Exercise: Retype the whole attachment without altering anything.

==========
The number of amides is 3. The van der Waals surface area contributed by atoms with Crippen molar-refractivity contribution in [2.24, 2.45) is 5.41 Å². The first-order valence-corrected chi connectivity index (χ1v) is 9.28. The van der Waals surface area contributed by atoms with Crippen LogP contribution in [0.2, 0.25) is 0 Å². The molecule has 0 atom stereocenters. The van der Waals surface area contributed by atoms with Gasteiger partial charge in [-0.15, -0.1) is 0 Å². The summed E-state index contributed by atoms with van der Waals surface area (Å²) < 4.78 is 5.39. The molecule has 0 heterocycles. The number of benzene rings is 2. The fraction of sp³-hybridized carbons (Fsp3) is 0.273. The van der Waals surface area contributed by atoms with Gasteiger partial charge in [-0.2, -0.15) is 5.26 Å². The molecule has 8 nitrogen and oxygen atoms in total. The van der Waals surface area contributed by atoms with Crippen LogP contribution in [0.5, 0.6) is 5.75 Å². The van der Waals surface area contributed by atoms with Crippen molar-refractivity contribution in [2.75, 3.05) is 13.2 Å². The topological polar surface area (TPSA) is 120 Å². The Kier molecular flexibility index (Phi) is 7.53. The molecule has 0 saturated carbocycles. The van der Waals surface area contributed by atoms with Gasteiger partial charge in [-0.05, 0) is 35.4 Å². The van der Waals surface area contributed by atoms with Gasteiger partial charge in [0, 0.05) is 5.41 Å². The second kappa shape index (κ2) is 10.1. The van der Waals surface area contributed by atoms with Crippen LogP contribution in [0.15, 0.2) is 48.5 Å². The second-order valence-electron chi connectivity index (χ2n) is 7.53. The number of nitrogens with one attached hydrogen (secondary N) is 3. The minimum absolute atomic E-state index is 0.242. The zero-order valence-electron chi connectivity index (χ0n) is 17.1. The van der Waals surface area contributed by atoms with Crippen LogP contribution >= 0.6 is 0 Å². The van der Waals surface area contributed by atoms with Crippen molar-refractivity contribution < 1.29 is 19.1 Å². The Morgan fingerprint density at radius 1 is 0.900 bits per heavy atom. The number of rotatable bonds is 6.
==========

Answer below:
The number of amides is 3. The van der Waals surface area contributed by atoms with Crippen molar-refractivity contribution in [2.24, 2.45) is 5.41 Å². The first-order valence-corrected chi connectivity index (χ1v) is 9.28. The van der Waals surface area contributed by atoms with Crippen LogP contribution in [0.2, 0.25) is 0 Å². The molecule has 0 atom stereocenters. The van der Waals surface area contributed by atoms with Gasteiger partial charge in [-0.15, -0.1) is 0 Å². The summed E-state index contributed by atoms with van der Waals surface area (Å²) < 4.78 is 5.39. The molecule has 0 heterocycles. The number of benzene rings is 2. The fraction of sp³-hybridized carbons (Fsp3) is 0.273. The van der Waals surface area contributed by atoms with Gasteiger partial charge in [-0.2, -0.15) is 5.26 Å². The molecule has 8 nitrogen and oxygen atoms in total. The van der Waals surface area contributed by atoms with Crippen LogP contribution in [0.5, 0.6) is 5.75 Å². The van der Waals surface area contributed by atoms with Crippen molar-refractivity contribution in [2.75, 3.05) is 13.2 Å². The topological polar surface area (TPSA) is 120 Å². The Kier molecular flexibility index (Phi) is 7.53. The molecule has 0 saturated carbocycles. The van der Waals surface area contributed by atoms with Gasteiger partial charge in [-0.05, 0) is 35.4 Å². The van der Waals surface area contributed by atoms with Gasteiger partial charge in [0, 0.05) is 5.41 Å². The second kappa shape index (κ2) is 10.1. The van der Waals surface area contributed by atoms with Crippen LogP contribution in [0.15, 0.2) is 48.5 Å². The second-order valence-electron chi connectivity index (χ2n) is 7.53. The number of nitrogens with one attached hydrogen (secondary N) is 3. The minimum absolute atomic E-state index is 0.242. The zero-order valence-electron chi connectivity index (χ0n) is 17.1. The van der Waals surface area contributed by atoms with Crippen LogP contribution >= 0.6 is 0 Å². The van der Waals surface area contributed by atoms with Crippen molar-refractivity contribution < 1.29 is 19.1 Å². The Morgan fingerprint density at radius 1 is 0.900 bits per heavy atom. The number of rotatable bonds is 6.